Among the individual characteristics affecting service provider choice, gender and education stand most prominent, and age to some extent. We found that lower education limits access to qualified care. This depicts the role of cultural capital (beyond socio-economic status) in shaping health seeking decisions [9] and urgently calls for interventions specifically reaching out to people with low educational levels. In contrast to prior literature on health seeking [9, 34], we found no evidence of a gender bias in health-seeking behavior and related expenditure. This appears surprising and calls for further qualitative inquiry to understand whether unexplored factors specific to CNCDs may mediate a different relation between gender and health-seeking behavior. Since our model could not be adjusted to control for illness reporting bias, we cannot exclude that in reality, gender plays a role already at the level of illness reporting, before the individual is even confronted with decision-making on seeking care [35]. Deeper understanding is essential to inform future policies and interventions. In line with prior studies from Bangladesh [34], we found higher health expenditure (CNCD-related expenditure in this study) among the elderly (60 years old and above). This finding is not surprising, since, consistent with economic theory [36], one would expect the need for medication to increase with age as health deteriorates. However, the finding is worrisome since it points at the potential for the elderly, i.e., those most in need, to forgo care owing to the fear of incurring high costs. Further qualitative inquiry is needed to clarify the role of age in mediating decisions concerning health-care seeking and specifically health spending.

The fact that individuals suffering from major CNCDs were more likely to seek qualified care and incur higher expenditure is likely a reflection of existing health system structures and policies [15], and emphasizes these conditions as the ones incurring the highest burden in the country. Additionally, given the importance that major CNCDs receive in the national discourse on CNCDs [15, 32], it is likely that cases of individuals affected by major CNCDs generate a higher degree of perceived severity [21] than do cases of minor CNCDs. As our study did not include a measure of perceived severity, qualitative inquiry is required to explore this issue further.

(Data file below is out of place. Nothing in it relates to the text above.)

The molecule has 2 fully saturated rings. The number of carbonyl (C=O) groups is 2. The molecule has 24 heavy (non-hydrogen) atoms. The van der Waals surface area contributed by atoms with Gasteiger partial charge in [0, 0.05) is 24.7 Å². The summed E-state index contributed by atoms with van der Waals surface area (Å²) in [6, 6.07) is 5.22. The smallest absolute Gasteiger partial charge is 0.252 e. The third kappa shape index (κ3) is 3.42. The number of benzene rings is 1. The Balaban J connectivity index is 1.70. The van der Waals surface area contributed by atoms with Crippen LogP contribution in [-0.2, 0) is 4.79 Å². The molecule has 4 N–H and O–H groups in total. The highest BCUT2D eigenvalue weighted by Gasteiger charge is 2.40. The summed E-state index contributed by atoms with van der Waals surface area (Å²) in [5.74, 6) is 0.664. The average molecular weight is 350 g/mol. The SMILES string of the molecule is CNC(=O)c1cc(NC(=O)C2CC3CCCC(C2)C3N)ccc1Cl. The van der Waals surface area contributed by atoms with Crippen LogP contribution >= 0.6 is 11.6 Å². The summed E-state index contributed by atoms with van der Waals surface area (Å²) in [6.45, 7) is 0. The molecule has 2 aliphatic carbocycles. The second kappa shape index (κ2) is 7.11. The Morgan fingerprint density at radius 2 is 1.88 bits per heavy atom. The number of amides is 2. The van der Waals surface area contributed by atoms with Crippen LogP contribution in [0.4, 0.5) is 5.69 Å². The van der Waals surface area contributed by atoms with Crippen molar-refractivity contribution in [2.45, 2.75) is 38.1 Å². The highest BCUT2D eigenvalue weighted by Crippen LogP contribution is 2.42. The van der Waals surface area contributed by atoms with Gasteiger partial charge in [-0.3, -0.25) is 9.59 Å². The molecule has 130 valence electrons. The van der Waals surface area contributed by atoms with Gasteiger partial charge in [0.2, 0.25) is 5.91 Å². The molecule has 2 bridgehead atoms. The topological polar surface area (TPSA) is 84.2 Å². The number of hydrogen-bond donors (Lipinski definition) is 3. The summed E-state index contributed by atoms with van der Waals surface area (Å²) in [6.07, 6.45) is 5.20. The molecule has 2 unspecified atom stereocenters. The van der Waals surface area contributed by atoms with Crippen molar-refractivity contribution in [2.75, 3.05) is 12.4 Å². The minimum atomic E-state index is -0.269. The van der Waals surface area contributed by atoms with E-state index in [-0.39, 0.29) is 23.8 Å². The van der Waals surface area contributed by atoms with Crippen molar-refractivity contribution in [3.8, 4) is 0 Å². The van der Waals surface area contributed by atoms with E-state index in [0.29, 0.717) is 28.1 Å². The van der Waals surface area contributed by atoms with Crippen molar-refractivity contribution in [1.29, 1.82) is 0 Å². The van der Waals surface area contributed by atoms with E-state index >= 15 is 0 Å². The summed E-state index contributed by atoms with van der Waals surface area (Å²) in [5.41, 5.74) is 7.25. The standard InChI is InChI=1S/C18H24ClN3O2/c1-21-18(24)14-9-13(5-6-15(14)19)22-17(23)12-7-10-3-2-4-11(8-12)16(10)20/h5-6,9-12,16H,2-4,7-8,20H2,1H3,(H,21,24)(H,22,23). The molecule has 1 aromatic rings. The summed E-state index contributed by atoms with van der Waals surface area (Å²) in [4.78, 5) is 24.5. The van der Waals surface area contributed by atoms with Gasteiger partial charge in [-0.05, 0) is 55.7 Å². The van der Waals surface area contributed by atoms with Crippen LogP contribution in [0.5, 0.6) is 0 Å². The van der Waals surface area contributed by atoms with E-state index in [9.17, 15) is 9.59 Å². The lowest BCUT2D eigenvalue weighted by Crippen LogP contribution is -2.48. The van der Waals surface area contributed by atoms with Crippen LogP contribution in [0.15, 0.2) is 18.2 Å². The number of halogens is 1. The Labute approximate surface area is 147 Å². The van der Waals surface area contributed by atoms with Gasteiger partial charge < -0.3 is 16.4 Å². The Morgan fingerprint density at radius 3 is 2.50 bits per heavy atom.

Our findings echo prior results from low-resource settings, showing that the chances of seeking qualified care decrease as the proportion of household members suffering from CNCDs increases [21]. This is likely the consequence of decisions on intra-household resource allocation, with heavily affected households having to ration health spending to avoid asset depletion [21, 28]. In line with prior evidence from Bangladesh [9, 22], appraising these findings jointly with findings indicating a higher propensity to use qualified care among the least poor, and with findings suggesting the regressive nature of OOPE, points at the existing gaps in population coverage and financial protection. In turn, recognition of these gaps calls for the urgent introduction of measures to ensure equitable access and financial protection for affected households.

Our study also identified an increasing distance to the sub-district public referral facility, as well as urban residence as factors affecting the probability to seek qualified care. While the relation between formal service use and distance is self-explanatory and has been widely documented, the relationship between urban residence and health choices appears surprising and requires further investigation. Similarly, the differences observed across sub-districts can only be explained and understood through further qualitative inquiry. It is plausible to assume that the difference observed across rural and urban contexts and across sub-districts is the result of specific features in the local health system organization, which could not be captured in our survey.


In a context where primary government facilities do not offer CNCD care [8], care seeking for CNCD remains problematic. Our study clearly identifies some key challenges and, in doing so, points to the urgent need to fill the policy-implementation gap.